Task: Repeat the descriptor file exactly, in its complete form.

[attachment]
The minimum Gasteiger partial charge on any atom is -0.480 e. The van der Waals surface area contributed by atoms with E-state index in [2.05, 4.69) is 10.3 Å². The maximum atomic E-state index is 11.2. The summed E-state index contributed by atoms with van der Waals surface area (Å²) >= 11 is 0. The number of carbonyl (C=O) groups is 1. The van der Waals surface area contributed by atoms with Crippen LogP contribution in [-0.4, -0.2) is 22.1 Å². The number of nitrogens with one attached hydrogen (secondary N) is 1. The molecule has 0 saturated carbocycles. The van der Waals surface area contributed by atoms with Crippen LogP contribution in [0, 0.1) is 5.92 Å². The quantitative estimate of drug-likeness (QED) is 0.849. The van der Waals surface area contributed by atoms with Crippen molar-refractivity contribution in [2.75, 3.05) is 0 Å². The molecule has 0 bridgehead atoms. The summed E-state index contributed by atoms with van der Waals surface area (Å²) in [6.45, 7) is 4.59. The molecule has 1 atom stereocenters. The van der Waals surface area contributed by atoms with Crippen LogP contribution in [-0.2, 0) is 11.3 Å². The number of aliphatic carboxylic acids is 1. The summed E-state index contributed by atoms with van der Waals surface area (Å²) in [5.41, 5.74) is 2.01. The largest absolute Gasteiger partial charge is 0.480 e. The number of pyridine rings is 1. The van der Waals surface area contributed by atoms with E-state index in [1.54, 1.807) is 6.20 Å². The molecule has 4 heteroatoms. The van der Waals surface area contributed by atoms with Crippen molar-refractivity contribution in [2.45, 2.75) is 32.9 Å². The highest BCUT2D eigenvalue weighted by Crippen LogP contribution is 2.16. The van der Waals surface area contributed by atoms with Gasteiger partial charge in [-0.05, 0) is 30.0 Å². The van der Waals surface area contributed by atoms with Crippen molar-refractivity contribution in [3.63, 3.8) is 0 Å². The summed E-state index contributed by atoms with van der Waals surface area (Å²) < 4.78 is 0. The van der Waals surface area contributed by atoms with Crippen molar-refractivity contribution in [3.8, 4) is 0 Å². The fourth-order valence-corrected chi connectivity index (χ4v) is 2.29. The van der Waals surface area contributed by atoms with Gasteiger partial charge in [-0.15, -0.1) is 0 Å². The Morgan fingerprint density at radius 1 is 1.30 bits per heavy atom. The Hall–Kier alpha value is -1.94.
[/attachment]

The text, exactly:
The minimum Gasteiger partial charge on any atom is -0.480 e. The van der Waals surface area contributed by atoms with E-state index in [2.05, 4.69) is 10.3 Å². The maximum atomic E-state index is 11.2. The summed E-state index contributed by atoms with van der Waals surface area (Å²) >= 11 is 0. The number of carbonyl (C=O) groups is 1. The van der Waals surface area contributed by atoms with Crippen LogP contribution in [-0.4, -0.2) is 22.1 Å². The number of nitrogens with one attached hydrogen (secondary N) is 1. The molecule has 0 saturated carbocycles. The van der Waals surface area contributed by atoms with Crippen LogP contribution in [0, 0.1) is 5.92 Å². The quantitative estimate of drug-likeness (QED) is 0.849. The van der Waals surface area contributed by atoms with Crippen molar-refractivity contribution in [2.75, 3.05) is 0 Å². The molecule has 0 bridgehead atoms. The summed E-state index contributed by atoms with van der Waals surface area (Å²) in [6.45, 7) is 4.59. The molecule has 1 atom stereocenters. The van der Waals surface area contributed by atoms with Crippen LogP contribution in [-0.2, 0) is 11.3 Å². The number of aliphatic carboxylic acids is 1. The summed E-state index contributed by atoms with van der Waals surface area (Å²) in [5.41, 5.74) is 2.01. The largest absolute Gasteiger partial charge is 0.480 e. The number of pyridine rings is 1. The van der Waals surface area contributed by atoms with E-state index in [1.54, 1.807) is 6.20 Å². The molecule has 4 heteroatoms. The van der Waals surface area contributed by atoms with Crippen molar-refractivity contribution in [2.45, 2.75) is 32.9 Å². The highest BCUT2D eigenvalue weighted by Crippen LogP contribution is 2.16. The van der Waals surface area contributed by atoms with Gasteiger partial charge in [-0.05, 0) is 30.0 Å². The van der Waals surface area contributed by atoms with Crippen molar-refractivity contribution in [3.63, 3.8) is 0 Å². The summed E-state index contributed by atoms with van der Waals surface area (Å²) < 4.78 is 0. The van der Waals surface area contributed by atoms with Crippen molar-refractivity contribution in [3.8, 4) is 0 Å². The fourth-order valence-corrected chi connectivity index (χ4v) is 2.29. The van der Waals surface area contributed by atoms with Gasteiger partial charge in [-0.15, -0.1) is 0 Å². The Morgan fingerprint density at radius 1 is 1.30 bits per heavy atom. The Hall–Kier alpha value is -1.94.